i thinl it is the 1st answer
no statements but ok.
the statement that best describes the idea of manifest destiny that was used in the 19th century would be that "it was fate that the united states would continue to expand westward," since people thought the us was "destined" to do so.
this is a good question! i'll do some research and come back when i have the answer!
it caused mass african migration, african populations to grow, african empires to topple, and racism against slaves to emerge.
early european explorers to the americas likely experienced emotions including awe at the vast "new" environment, amazement at meeting "others," the thrill of the unknown, concern for personal safety, desire for personal reward, and longing for their homeland and those left behind. written and pictorial records attributed to europeans provide the bulk of the records of these early travels. impressions of natives as well as native impressions of europeans are frequently framed in the narratives of the explorers. examination of these records indicates the cautious and curious nature of first encounters.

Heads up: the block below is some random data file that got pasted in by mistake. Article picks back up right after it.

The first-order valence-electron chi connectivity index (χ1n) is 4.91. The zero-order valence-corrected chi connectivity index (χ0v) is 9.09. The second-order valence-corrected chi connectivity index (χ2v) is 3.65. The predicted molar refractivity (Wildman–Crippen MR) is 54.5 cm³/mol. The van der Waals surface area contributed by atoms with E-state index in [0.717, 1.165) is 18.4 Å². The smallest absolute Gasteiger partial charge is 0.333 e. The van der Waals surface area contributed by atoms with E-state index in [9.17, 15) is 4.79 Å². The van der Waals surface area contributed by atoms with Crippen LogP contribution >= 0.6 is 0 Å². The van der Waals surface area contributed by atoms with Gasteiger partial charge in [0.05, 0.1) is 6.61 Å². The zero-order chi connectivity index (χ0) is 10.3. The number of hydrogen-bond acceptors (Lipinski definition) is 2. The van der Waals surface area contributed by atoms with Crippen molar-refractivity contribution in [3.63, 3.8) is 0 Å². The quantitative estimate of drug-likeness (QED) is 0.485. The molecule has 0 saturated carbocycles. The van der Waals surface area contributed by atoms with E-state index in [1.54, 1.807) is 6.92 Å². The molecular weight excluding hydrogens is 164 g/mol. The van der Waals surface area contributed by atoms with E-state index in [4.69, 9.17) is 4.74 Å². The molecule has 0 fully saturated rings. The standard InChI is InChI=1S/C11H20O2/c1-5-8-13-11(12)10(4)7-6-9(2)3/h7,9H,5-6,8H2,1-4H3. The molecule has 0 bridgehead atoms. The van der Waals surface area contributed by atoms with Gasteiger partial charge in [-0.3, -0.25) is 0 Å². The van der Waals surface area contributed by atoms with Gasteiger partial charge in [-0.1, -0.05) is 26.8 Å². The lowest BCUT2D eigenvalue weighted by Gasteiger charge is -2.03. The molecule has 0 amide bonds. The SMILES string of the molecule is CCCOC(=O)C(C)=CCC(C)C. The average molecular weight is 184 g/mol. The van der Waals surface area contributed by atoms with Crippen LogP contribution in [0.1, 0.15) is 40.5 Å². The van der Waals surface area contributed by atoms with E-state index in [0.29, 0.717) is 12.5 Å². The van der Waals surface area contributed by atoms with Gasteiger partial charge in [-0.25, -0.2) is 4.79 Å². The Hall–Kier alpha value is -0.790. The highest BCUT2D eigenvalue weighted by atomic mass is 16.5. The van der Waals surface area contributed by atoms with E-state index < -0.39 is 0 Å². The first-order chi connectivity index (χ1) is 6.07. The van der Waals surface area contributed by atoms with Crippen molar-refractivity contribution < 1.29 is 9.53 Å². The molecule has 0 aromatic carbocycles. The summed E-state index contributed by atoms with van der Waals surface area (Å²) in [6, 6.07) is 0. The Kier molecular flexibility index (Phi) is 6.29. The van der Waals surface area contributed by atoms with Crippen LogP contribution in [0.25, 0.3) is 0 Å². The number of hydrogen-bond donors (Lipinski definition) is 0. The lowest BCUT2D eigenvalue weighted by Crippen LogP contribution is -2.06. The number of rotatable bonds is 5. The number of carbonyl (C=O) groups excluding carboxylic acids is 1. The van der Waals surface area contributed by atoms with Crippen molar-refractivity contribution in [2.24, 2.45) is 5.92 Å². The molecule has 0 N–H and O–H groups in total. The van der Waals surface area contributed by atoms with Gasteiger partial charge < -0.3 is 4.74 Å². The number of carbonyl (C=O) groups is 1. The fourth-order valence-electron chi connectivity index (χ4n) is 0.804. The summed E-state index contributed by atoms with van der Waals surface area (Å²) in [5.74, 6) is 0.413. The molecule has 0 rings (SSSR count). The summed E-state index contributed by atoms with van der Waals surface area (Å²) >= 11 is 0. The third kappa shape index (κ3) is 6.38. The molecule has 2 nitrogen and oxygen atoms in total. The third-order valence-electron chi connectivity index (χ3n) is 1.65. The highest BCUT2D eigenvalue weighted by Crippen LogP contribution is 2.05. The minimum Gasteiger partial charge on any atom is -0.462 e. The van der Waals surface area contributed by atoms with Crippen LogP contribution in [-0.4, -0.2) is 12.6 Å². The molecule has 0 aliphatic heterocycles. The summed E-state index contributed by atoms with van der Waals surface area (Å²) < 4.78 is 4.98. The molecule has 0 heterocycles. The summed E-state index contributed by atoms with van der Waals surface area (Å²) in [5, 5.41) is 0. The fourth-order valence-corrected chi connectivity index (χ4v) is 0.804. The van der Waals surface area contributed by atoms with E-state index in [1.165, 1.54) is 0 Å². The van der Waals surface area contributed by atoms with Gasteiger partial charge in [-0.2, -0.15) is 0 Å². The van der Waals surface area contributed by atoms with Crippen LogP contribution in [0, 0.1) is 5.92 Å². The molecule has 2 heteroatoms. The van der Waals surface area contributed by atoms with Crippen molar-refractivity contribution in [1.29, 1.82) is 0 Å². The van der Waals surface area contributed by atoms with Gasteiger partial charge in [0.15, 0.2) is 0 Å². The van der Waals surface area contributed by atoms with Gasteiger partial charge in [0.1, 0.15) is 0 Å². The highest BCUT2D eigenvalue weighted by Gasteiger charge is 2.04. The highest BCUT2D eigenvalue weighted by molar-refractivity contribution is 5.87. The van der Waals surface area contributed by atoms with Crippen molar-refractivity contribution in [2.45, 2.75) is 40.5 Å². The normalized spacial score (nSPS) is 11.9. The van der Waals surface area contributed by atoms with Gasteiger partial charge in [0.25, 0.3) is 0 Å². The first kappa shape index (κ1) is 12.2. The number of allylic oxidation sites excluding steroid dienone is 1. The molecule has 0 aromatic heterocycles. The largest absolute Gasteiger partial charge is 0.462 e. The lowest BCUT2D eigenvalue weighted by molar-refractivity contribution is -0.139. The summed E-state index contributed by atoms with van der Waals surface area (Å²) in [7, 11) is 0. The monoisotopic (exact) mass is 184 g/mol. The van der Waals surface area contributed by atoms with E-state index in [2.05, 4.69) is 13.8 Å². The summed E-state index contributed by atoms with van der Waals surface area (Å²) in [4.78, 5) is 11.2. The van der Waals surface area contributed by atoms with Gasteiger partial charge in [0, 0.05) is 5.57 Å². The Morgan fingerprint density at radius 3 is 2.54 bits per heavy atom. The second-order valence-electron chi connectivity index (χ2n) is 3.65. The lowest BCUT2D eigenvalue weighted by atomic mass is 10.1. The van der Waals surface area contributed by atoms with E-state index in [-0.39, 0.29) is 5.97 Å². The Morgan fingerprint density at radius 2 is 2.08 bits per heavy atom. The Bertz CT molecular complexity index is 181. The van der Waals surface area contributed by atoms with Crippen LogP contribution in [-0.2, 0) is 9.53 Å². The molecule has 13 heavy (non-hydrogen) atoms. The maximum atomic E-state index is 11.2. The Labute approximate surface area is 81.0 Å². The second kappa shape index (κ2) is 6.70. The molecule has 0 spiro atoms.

centuries of ignorance, prejudice, and opinions lacking evidence or scholarly research have tainted traditional views of the earliest meetings between native americans (first nations in canada) and europeans. students may come to recognize how the later period of continued exploration, settlement, and interaction was influenced by these early encounters from the st. lawrence river to georgia.